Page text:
FIG. 10 is a view similar to FIG. 9 with the glass being inserted into the carrier;

FIG. 11 is a similar illustration with the glass in a position just slightly short of a stored position;

FIG. 12 is a similar view with the glass in stored position;

FIG. 13 is a perspective cutaway illustration of part of a carrier having a retaining tab contoured to accommodate a hexagonal-base glass and showing such a glass in a position just slightly short of a stored position;

FIG. 14 is a similar view with the glass in stored position; and

FIG. 15 is a perspective cutaway view of a carrier having a retaining tab contoured to accommodate a stemmed wine glass with a disc shape base, such a glass being shown in a stored position.

DESCRIPTION OF PREFERRED EMBODIMENTS OF INVENTION

The carrier 10 shown in FIG. 1 is formed from a cardboard blank 12 illustrated in FIG. 2 on a conventional folding machine. The blank 12 is essentially symmetrical about its longitudinal center line 14, and accordingly only the front half of the blank 12 and carrier 10 will be described in detail. The asymmetries are specifically noted when appropriate.

The blank 12 includes (from right to left in FIG. 2) a bottom panel 20, a left side panel 22, a top panel 24, a right side panel 26, an overlap panel 28, a central reinforcing panel 30, and a glue flap 32. Each panel (and the glue flap) is connected to its adjacent panel or panels by creased fold lines which are perpendicular to the center line 14.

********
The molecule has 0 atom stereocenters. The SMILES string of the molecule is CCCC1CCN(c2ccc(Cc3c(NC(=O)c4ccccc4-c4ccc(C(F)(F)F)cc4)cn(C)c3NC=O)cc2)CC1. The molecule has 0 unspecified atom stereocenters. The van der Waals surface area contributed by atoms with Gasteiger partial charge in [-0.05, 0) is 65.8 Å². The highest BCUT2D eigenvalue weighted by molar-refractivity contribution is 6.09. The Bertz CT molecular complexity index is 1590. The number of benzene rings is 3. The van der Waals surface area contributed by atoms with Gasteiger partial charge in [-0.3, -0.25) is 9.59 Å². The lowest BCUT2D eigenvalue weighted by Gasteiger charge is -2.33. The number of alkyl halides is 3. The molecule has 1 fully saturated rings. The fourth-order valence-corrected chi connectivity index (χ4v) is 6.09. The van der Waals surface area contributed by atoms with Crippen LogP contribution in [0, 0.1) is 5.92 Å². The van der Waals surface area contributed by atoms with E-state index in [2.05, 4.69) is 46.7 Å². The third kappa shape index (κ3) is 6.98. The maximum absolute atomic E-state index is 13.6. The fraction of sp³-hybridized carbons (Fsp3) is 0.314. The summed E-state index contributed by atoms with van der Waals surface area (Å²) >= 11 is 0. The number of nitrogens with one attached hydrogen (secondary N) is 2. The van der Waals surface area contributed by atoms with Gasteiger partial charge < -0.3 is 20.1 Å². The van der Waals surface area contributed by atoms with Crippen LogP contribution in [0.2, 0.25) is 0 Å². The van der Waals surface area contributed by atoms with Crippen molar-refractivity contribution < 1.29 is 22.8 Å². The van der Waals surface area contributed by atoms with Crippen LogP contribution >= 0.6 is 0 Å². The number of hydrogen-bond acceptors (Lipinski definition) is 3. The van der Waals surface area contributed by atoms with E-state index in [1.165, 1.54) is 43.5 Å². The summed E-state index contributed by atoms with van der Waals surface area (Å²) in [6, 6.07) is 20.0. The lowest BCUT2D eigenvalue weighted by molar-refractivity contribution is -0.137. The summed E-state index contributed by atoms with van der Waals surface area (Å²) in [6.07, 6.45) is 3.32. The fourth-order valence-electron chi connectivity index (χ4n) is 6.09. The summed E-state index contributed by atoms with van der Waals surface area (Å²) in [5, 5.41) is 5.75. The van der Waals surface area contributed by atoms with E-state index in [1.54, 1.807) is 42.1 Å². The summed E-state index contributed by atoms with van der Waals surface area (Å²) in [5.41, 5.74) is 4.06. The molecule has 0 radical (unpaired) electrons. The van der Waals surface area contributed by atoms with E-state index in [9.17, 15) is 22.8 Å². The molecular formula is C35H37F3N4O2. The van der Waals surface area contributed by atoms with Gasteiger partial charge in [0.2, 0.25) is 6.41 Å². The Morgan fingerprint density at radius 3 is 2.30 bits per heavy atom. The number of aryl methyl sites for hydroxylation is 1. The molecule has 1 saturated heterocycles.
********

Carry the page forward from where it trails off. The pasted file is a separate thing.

The blank 12 also includes a bottom retaining tab 40 and a top retaining tab 42 which extend from the bottom panel 20 and the top panel 24, respectively. The retaining tabs 40 and 42 are connected with their respective panels along creases or fold lines 44 and 46 which are parallel to the center line 14. The fold lines 44 and 46 also happen to be colinear with each other, but this is because the carrier 10 is designed for glassware that has a top and bottom of about the same diameter. When the glassware has a substantially non-cylindrical shape the fold lines 44 and 46 could be non-colinear. Each tab 40 and 42 has a contour along its free edge 52, 54, respectively, joining opposite sides of the fold line.

When in their operative positions (shown in FIG. 1), the retaining tabs 40 and 42 are effective to prevent the accidental or unintentional removal of glassware from the carrier 10.

The carrier 10 is formed by first folding the retaining tabs 40 and 42 180 about the fold lines 44 and 46 until the tabs lie flat against their respective panels 20 and 24. Next, glue is applied to the areas shaded in FIG. 2 and the blank is then folded successively first about transverse fold line 48 and then about transverse fold line 50. These steps produce the collapsed carrier 10 shown in plan view in FIG. 3.

The carrier 10 may then be erected to the configuration shown in FIG. 1 by grasping the carrier and pressing the fold lines 48 and 50 toward each other. The result is the carrier 10 shown in FIG. 1 which defines a sleeve with the central reinforcing panel 30 dividing the carrier vertically in half.